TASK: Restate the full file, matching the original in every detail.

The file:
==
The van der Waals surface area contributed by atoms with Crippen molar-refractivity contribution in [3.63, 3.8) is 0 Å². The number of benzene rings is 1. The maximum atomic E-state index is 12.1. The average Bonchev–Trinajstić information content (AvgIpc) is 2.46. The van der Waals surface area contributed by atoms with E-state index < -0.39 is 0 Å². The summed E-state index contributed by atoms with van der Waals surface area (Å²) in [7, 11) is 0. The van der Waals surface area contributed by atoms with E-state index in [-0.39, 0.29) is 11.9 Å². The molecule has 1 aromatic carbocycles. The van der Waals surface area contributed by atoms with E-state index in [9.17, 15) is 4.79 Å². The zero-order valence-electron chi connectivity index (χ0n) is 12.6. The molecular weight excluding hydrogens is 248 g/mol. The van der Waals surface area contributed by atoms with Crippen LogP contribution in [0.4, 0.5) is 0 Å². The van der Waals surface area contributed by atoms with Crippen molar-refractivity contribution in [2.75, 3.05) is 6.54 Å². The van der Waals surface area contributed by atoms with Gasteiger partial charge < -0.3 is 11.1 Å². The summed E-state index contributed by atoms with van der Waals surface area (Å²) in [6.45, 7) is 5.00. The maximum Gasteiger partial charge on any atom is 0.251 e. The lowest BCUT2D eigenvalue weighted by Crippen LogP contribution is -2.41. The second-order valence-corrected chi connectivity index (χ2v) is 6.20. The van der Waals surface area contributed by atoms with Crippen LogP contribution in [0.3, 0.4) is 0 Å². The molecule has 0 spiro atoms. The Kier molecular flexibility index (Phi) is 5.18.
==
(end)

The van der Waals surface area contributed by atoms with Crippen molar-refractivity contribution in [3.63, 3.8) is 0 Å². The number of benzene rings is 1. The maximum atomic E-state index is 12.1. The average Bonchev–Trinajstić information content (AvgIpc) is 2.46. The van der Waals surface area contributed by atoms with E-state index < -0.39 is 0 Å². The summed E-state index contributed by atoms with van der Waals surface area (Å²) in [7, 11) is 0. The van der Waals surface area contributed by atoms with E-state index in [-0.39, 0.29) is 11.9 Å². The molecule has 1 aromatic carbocycles. The van der Waals surface area contributed by atoms with E-state index in [9.17, 15) is 4.79 Å². The zero-order valence-electron chi connectivity index (χ0n) is 12.6. The molecular weight excluding hydrogens is 248 g/mol. The van der Waals surface area contributed by atoms with Crippen LogP contribution in [0.4, 0.5) is 0 Å². The van der Waals surface area contributed by atoms with Crippen molar-refractivity contribution in [2.75, 3.05) is 6.54 Å². The van der Waals surface area contributed by atoms with Gasteiger partial charge < -0.3 is 11.1 Å². The summed E-state index contributed by atoms with van der Waals surface area (Å²) in [6.45, 7) is 5.00. The maximum Gasteiger partial charge on any atom is 0.251 e. The lowest BCUT2D eigenvalue weighted by Crippen LogP contribution is -2.41. The second-order valence-corrected chi connectivity index (χ2v) is 6.20. The van der Waals surface area contributed by atoms with Crippen LogP contribution in [0.3, 0.4) is 0 Å². The molecule has 0 spiro atoms. The Kier molecular flexibility index (Phi) is 5.18.